BlueCross BlueShield of Tennessee Medical Policy Manual

Surface Electromyography (sEMG)


Surface electromyography (sEMG) is a non-invasive procedure involving the detection, recording and interpretation of the electric activity of groups of muscles at rest (i.e., static) and during activity (i.e., dynamic). The procedure is performed using a single or an array of electrodes placed on the skin surface over the muscles to be tested. Recording can also be made using a hand-held device, which is applied to the skin surface at different sites. Electrical activity is assessed by computer analysis of the frequency spectrum, amplitude, or root mean square of the electrical action potential. Surface electromyography is occasionally used as an aid to diagnose neuromuscular disorders, determine the need for surgery in individuals with low back pain, and assist in evaluating the prognosis of disorders involving muscle lesions. The technology has also been utilized to monitor the effects of rehabilitation programs and evaluate muscular function in occupational and sports programs.

Needle electromyography is an invasive procedure that records the electrical activity of individual muscles and is considered a more reliable technology.

Paraspinal sEMG, also referred to as paraspinal EMG scanning, has been explored as a technique to evaluate abnormal patterns of electrical activity in the paraspinal muscles in individuals with back pain symptoms such as spasm, tenderness, limited ROM, or postural disorders. The technique is performed using electrodes placed on the skin surface, with recordings made at rest, in various positions, or after a series of exercises.

Note: This policy only applies to the application of surface electromyography to the skin and does not apply to electromyography studies of the anal or urethral sphincter or needle EMG.




There are no available data that determine clinical utility. The evidence is insufficient to determine the effects of the technology on health outcomes.


American Pain Society (APS). (2009). Clinical guideline for the evaluation and management of low back pain. Retrieved October 3, 2017 from

Bandpei, M., Rahmani, N., Majdoleslam, B., Abdollahi, I., Ali, S., and Ahmad, A. (2014) Reliability of surface electromyography in the assessment of paraspinal muscle fatigue: an updated systemic review. Journal of Manipulative and Physiological Therapeutics, 37 (7), 511-521. (Level 2 evidence)

BlueCross BlueShield Association. Evidence Positioning System. (7:2019). Paraspinal surface electromyography to evaluate and monitor back pain (2.01.35). Retrieved July 2, 2019 from (17 articles and/or guidelines reviewed)

Cabral, E.E.A., Fregonezi, G.A.F., Melo, L., Basoudan, N., Mathur, S., & Reid, W.D. (2018). Surface electromyography (sEMG) of extradiaphragm respiratory muscles in healthy subjects: A systematic review. Journal of Electromyography and Kinesiology, 42, 123-135. Abstract retrieved June 10, 2020 from PubMed database.

Ciesielska, J., Lisinski, P., Bandosz, A., Huber, J., Kulczk, A., & Lipiec, J. (2015). Hip strategy alterations in patients with history of low disc herniation and non-specific low back pain measured by surface electromyography and balance platform. Acta of Bioengineering and Biomechanics, 17 (3), 103-108. Abstract retrieved January 13, 2016 from PubMed database.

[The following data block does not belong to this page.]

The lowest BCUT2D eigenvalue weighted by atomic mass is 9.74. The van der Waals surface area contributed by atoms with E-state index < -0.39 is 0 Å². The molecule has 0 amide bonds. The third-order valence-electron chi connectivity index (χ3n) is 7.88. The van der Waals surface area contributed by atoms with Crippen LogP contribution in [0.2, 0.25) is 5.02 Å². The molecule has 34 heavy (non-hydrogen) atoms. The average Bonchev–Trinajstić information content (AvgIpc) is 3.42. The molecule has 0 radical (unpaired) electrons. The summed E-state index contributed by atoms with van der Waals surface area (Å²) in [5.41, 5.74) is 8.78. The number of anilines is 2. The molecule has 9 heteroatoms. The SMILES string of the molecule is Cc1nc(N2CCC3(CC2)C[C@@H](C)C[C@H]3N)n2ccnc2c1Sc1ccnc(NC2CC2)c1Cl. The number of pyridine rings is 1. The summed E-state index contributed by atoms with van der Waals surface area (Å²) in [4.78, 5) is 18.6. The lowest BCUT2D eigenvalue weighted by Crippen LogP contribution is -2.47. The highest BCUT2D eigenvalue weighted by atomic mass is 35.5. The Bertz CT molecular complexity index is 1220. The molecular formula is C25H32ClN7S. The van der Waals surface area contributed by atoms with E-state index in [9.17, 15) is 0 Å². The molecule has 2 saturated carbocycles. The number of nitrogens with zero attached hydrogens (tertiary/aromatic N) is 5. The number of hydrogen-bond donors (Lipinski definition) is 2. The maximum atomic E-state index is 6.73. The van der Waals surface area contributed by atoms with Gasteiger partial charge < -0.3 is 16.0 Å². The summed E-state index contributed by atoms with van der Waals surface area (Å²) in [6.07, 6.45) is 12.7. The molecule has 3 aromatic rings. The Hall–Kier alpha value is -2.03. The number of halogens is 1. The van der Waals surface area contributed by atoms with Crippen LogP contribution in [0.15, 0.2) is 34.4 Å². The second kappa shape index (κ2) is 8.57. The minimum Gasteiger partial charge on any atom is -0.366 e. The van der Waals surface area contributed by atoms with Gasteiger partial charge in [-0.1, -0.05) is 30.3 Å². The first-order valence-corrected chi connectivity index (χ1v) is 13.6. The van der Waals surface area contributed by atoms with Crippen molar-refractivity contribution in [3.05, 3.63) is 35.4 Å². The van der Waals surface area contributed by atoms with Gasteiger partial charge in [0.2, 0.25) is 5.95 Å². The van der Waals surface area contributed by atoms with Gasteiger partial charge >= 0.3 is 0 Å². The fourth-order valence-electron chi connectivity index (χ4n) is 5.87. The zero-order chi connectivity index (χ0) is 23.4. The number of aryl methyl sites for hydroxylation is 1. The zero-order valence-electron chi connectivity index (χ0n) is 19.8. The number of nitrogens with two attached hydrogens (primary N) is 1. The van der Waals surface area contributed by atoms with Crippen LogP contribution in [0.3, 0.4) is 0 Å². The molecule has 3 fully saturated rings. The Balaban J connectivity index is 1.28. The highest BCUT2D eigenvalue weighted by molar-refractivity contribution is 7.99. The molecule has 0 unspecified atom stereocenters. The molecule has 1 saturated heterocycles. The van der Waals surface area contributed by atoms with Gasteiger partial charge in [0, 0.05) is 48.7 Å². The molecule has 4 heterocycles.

Hu, Y., Kwok, J.W., Tse, J.Y. & Luk, K.D. (2014). Time-varying surface electromyography topography as a prognostic tool for chronic low back pain rehabilitation. The Spine Journal, 14 (6), 1049-1056. Abstract retrieved August 2, 2018 from PubMed database.

Kinsella, R., & Pizzari, T. (2017). Electromyographic activity of the shoulder muscles during rehabilitation exercises in subjects with and without subacromial pain syndrome: a systematic review. Shoulder Elbow, 9 (2), 112-126. Abstract retrieved October 3, 2017 from PubMed database.

Maranesi, E., Fioretti, S., Ghetti, G., Rabini, R., Burattini, L., Mercante, O., et al. (2015). The surface electromyographic evaluation of the Functional Reach in elderly subjects. Journal of Electromyography and Kinesiology, 26, 102-110. Abstract retrieved January 13, 2016 from PubMed database.

Subbu, R., Weiler, R., & Whyte, G. (2015). The practical use of surface electromyography during running: does the evidence support the hype? A narrative review. BMJ Open Sport & Exercise Medicine, doi: 10.1136/bmjsem-2015-000026. (Level 2 evidence)

U. S. Food and Drug Administration. (2004, January). Center for Devices and Radiological Health. 510(k) Premarket Notification Database. K031995. Retrieved September 28, 2009 from 

U. S. Food and Drug Administration. (2007, August). Center for Devices and Radiological Health. 510(k) Premarket Notification Database. K063447. Retrieved November 3, 2016 from




Policies included in the Medical Policy Manual are not intended to certify coverage availability. They are medical determinations about a particular technology, service, drug, etc. While a policy or technology may be medically necessary, it could be excluded in a member's benefit plan. Please check with the appropriate claims department to determine if the service in question is a covered service under a particular benefit plan. Use of the Medical Policy Manual is not intended to replace independent medical judgment for treatment of individuals. The content on this Web site is not intended to be a substitute for professional medical advice in any way. Always seek the advice of your physician or other qualified health care provider if you have questions regarding a medical condition or treatment.

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